Head: Hippos-Sussita Project,
Head: Zinman Institute of Archaeology
University of Haifa
Hippos is located some 2 km east of the Sea of Galilee (Genezaret or Lake of
Tiberias), in the vicinity of Kibbutz Ein-Gev. The site is situated on
the top of a flat diamond-shaped mountain 350 m. above the Sea of
Galilee entirely surrounded by a wall.
During the Hellenistic and Roman Periods Hippos belonged to the
Decapolis group of cities, centers of Greek culture in an area
predominantly populated by Semitic peoples such as Jews, Arameans and
Hippos is one of two cities of the Decapolis, which are located in
Israel, Beth-Shean (Scythopolis) being the second one. All the others
were established east of Jordan River in what is today Jordan and Syria.
Contrary to the other Decapolis cities, Hippos remained almost untouched
by archaeologists’ spade. However, from aerial photographs of the site
a marvelously and carefully planed Roman city, characterized by a
network of streets, public buildings, a forum and perhaps also a
theatre, can be observed.
In the Byzantine period, at least three churches were constructed on the
site, one of which was built on the remains of an earlier Roman temple.
Since all the public buildings were constructed of basalt, the ruins of
Hippos are perfectly preserved. A few remnants of the main colonnaded
street are clearly visible. The same can be said about the Nymphaeum,
the main public plaza, possibly the city’s Forum and two of the city
Hippos was probably established during the Ptolemaic or Seleucid periods
(at end of the third or beginning of the second centuries B.C.E.). The
city, known by its Greek name Hippos, which means "horse",
continued to exist until the Arab conquest (seventh cent. C.E). In the
Aramaic language it was known as Sussita.
Hippos is mentioned in many historical sources as Josephus Flavius and
Pliny the Elder, as well as in Jewish Halakhic literature. It is from
these latter sources that we can learn a great deal about the
relationship between the Greek population of the Decapolis cities such
as Hippos and the Jewish population, which was dispersed in the townlets
and villages along the shores of the Sea of Galilee and on nearby Golan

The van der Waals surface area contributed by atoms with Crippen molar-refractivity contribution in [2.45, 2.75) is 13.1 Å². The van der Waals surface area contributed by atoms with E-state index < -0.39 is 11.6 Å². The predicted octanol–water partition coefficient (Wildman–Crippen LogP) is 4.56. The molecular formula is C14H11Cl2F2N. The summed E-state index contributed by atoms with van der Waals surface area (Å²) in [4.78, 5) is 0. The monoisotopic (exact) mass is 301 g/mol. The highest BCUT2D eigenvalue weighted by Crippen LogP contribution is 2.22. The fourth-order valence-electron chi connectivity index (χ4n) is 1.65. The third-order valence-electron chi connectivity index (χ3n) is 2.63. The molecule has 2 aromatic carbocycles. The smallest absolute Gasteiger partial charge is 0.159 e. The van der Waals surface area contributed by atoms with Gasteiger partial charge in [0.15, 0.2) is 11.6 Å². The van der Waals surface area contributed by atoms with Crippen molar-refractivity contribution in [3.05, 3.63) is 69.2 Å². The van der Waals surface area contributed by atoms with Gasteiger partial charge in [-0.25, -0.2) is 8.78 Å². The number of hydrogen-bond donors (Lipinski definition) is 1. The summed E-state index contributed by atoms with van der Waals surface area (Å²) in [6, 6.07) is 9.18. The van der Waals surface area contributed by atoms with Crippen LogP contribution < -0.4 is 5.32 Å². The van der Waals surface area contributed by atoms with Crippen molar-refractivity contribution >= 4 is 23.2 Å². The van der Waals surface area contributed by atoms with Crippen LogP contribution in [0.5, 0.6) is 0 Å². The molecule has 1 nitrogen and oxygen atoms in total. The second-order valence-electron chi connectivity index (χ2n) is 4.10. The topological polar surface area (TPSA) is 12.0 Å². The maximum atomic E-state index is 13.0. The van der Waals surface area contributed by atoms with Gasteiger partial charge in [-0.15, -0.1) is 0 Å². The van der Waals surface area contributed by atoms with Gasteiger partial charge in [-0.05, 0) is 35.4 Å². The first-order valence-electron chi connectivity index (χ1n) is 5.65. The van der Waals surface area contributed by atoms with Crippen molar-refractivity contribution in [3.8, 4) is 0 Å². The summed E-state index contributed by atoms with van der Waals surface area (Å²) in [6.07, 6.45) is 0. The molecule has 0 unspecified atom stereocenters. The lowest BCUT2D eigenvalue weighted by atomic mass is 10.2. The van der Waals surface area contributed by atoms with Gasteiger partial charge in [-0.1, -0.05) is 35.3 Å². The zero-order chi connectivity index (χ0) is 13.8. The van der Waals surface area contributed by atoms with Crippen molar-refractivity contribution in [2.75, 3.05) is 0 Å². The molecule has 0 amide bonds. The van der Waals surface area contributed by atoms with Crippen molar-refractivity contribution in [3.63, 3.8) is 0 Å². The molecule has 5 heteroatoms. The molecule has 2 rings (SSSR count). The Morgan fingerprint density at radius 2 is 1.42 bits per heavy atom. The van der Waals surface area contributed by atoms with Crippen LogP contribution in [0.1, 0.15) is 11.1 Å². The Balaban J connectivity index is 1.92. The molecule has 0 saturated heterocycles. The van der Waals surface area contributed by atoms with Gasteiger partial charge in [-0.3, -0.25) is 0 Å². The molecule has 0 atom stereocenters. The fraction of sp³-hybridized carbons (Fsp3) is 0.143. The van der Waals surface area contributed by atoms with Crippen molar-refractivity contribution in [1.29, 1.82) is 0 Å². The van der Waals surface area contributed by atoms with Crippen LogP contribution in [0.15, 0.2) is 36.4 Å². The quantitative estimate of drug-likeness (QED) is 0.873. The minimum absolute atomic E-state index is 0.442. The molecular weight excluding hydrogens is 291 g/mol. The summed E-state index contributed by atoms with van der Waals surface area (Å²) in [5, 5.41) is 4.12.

In July 2000, the Classical Division of the Department of Archaeology
and the Zinman Institute at the University of Haifa carried out the
first season of excavations at Hippos. Following a detailed urban
survey, which was conducted in the summer of 1999, two main areas were
chosen for excavations: the north west church and the Roman monumental
North West Church
The church is located in the north west sector of Hippos, parallel to
the main colonnaded streets (Decumanus Maximus). The church has a nave
ending at its east side with three apses. The eastern part of a nave and
the northern apse, as well as the western segment of the atrium were
uncovered. One doorway led from the nave to the atrium.
The walls of the church were built partly of limestone and partly of
basalt ashlars. Many architectural fragments, such as unfluted column
drums, capitals and bases were found among the debris. Few marble
scattered segments of an altar table and its legs were exposed on the
mosaic floor of the northern apse. A small reliquarium made of white
marble has been found there as well.
Roman Monumental Structure (Nymphaeum)
This impressive rectangular structure is located to the west of the
large, paved flat area in the center of the city, which served as
Its east main front is facing the forum while the north front is facing
the Decumanus Maximus.
This solid, monumentally built structure is well preserved and still
stands about three meters high. It is built of carefully dressed basalt
ashlars. In the center of its east front is a semicircular niche (diam.
6 m.). During the first season of excavations only the east and the
north fronts of the building were fully exposed, while the south and the
west fronts are still covered with debris. The granite columns and some
other fragments of the architectural decorations that had probably
embellished the building façade were found scattered around. Since no
water-supply installations were found in the building or in its
immediate vicinity, it may have been a Kalybe Temple, i.e. a building
devoted to the cult of the Emperors, similar to the Kalybe Temples
discovered in Hauran and Trachon regions, in the cities of Philippopolis
(Shuhba), Bosra and Kanawat.
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